Wednesday, October 17, 2012

The Hong Kong Dollar: A Tale of Two Currencies

     As a kid I used to collect all sorts of things like stamps, rocks, foreign money, and PEZ dispensers (which actually went a little past the "kid" days).  My foreign money collection wasn't very extensive, however, since I didn't make it out of the country until I was 12 or 13.  The only exotic currency that I had was from Saudi Arabia, sent to me from my uncle serving in the first Gulf War.  I was nine years old at the time and I'll never forget writing him letters and receiving some back with colorful paper money covered in Arabic script.

     I suppose it was partly those memories that have inspired me to hoard any coins or bills (within reasonable limitations) that we come across on our travels to send back to my younger brother, Jake.  He's also 12 years old now and since I've been either in college or overseas for most of his life now, it's been difficult to have much of a brotherly relationship.  So, in order to remedy that I've tried to send postcards and money from every new place that we visit.  All of that to say that whenever we're in a new place I'm eager to see what their currency looks like and what its called, etc.

     So the official currency of Hong Kong is the Hong Kong Dollar (HKD).  At present its value is approximately 1 HKD = 0.13 USD, or to put it in easier terms, 1 USD = 7.75 HKD.  Marisa and I usually go with the Euro conversion because it's still familiar to us and it's a much easier conversion rate:  1 EUR = 10.1 HKD.  Like most countries outside the US, Hong Kong's money is very colorful which is the first thing that one notices.  However, there was also one more thing that caught my eye during my first few weeks............there are different versions of the same bill.  Now I don't mean like the old $5 and the new-and-improved $5 where Lincoln has a big head, everything is off-centered, and there's a neat little watermark inside.  I mean these bills had totally different color schemes, but still looked new.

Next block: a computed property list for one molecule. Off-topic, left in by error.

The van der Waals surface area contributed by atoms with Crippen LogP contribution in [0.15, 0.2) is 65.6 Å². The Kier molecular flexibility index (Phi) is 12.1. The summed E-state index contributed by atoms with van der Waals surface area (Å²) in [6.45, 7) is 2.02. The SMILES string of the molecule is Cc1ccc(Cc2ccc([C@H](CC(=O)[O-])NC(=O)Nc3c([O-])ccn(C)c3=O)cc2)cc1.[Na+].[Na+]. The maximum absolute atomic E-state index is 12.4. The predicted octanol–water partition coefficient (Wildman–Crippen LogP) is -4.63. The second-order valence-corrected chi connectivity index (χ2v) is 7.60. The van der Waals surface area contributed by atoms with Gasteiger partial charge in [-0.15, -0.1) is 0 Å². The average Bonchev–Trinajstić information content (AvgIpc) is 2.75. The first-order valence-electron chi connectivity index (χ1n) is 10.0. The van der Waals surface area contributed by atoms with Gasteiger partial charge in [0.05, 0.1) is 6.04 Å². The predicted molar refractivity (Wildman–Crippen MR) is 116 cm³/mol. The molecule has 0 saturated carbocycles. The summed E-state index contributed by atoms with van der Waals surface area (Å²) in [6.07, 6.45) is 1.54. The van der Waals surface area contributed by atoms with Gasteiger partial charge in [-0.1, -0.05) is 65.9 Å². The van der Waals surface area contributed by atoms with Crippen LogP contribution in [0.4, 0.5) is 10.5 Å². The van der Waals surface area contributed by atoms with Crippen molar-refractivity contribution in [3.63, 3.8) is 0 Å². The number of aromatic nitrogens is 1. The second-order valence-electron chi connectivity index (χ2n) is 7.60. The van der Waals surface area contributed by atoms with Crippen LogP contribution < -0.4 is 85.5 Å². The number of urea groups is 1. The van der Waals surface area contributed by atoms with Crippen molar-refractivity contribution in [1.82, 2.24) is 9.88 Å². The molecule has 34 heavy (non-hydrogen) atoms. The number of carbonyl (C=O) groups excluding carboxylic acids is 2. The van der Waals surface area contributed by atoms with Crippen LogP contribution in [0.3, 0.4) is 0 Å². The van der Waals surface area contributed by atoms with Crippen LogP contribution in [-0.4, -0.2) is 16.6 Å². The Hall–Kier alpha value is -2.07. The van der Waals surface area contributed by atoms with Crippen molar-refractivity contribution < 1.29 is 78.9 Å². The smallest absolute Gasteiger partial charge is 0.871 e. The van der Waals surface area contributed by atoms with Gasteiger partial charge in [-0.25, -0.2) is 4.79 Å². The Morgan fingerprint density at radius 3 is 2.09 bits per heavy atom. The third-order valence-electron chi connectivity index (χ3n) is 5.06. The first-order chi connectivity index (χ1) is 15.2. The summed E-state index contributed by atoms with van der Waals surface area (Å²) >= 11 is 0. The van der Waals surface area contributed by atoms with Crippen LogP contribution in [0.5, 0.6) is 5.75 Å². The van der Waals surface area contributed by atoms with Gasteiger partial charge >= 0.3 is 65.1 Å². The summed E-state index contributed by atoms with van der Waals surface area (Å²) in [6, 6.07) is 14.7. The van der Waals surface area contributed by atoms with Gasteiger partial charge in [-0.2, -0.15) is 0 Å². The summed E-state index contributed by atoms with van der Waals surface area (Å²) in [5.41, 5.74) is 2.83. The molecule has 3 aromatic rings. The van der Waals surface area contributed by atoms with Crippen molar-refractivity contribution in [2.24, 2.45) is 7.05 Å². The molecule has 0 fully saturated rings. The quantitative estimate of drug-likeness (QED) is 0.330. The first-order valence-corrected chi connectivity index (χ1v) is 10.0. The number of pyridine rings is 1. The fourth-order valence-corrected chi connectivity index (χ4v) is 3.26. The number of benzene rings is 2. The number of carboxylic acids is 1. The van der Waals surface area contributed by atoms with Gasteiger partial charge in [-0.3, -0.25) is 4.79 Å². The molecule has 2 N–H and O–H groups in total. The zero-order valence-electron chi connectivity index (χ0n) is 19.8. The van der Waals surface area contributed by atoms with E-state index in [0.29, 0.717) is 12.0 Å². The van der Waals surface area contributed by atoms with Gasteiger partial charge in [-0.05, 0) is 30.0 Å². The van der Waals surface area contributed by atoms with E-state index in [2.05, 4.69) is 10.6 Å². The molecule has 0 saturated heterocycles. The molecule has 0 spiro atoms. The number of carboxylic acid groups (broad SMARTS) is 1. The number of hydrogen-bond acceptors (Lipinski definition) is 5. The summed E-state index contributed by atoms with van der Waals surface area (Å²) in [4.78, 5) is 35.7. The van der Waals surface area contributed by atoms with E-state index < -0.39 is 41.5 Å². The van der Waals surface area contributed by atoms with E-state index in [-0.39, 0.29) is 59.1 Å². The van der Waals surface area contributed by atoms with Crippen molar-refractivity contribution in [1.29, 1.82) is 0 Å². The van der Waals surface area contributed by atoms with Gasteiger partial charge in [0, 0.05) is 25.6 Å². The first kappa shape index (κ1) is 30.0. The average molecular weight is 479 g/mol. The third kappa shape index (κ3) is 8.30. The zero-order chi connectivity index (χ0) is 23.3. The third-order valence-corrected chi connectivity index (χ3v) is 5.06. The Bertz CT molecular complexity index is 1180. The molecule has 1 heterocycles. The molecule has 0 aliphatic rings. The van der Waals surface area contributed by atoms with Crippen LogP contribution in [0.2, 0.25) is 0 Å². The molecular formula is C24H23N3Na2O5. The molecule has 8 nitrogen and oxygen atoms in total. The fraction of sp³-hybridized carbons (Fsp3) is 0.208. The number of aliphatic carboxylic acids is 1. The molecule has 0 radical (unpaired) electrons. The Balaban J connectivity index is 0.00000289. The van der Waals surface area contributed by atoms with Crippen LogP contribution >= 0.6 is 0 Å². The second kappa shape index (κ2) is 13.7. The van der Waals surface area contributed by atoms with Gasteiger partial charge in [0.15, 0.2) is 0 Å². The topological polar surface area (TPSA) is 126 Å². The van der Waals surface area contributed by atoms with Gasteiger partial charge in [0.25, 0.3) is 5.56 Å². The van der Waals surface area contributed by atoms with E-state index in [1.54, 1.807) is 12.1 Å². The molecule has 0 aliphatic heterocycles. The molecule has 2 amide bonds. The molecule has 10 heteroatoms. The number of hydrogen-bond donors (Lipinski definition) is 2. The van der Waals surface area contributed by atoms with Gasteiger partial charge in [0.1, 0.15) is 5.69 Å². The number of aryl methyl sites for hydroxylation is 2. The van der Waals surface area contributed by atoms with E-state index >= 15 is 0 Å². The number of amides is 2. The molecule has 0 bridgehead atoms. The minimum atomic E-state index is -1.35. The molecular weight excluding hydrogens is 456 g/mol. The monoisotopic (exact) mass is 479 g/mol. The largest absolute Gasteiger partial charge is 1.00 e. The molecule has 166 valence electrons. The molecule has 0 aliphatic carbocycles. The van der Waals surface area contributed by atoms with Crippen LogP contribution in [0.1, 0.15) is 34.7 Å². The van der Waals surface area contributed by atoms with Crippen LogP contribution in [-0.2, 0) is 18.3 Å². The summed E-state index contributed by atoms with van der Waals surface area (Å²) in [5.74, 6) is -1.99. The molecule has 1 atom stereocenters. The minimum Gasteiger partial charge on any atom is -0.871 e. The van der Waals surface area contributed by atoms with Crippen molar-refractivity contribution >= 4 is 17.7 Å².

Two versions of the $20-HKD note.  Top one issued by the Hong Kong and Shanghai Bank (HSBC) and the bottom issued by the Standard Chartered Bank.  Apparently the Bank of China is also allowed to print money, but I haven't seen one from them yet.

 Two of the major banks in Hong Kong - Standard Chartered on the left, and Hong Kong and Shanghai on the right.

     So it seems that instead of one central mint issuing all of the currency in Hong Kong, the Hong Kong Monetary Authority (HKMA) allows three different banks to circulate notes.  It is also my understanding that the only notes that the HKMA circulates is the 10-dollar note.  While this concept seems very foreign to me, apparently it's not completely unique since the United Kingdom allows for eight different banks to circulate their currency.

     I suppose that just means that I've got twice as many bills to collect before sending them back to the States!

--Justin
Related Posts Plugin for WordPress, Blogger...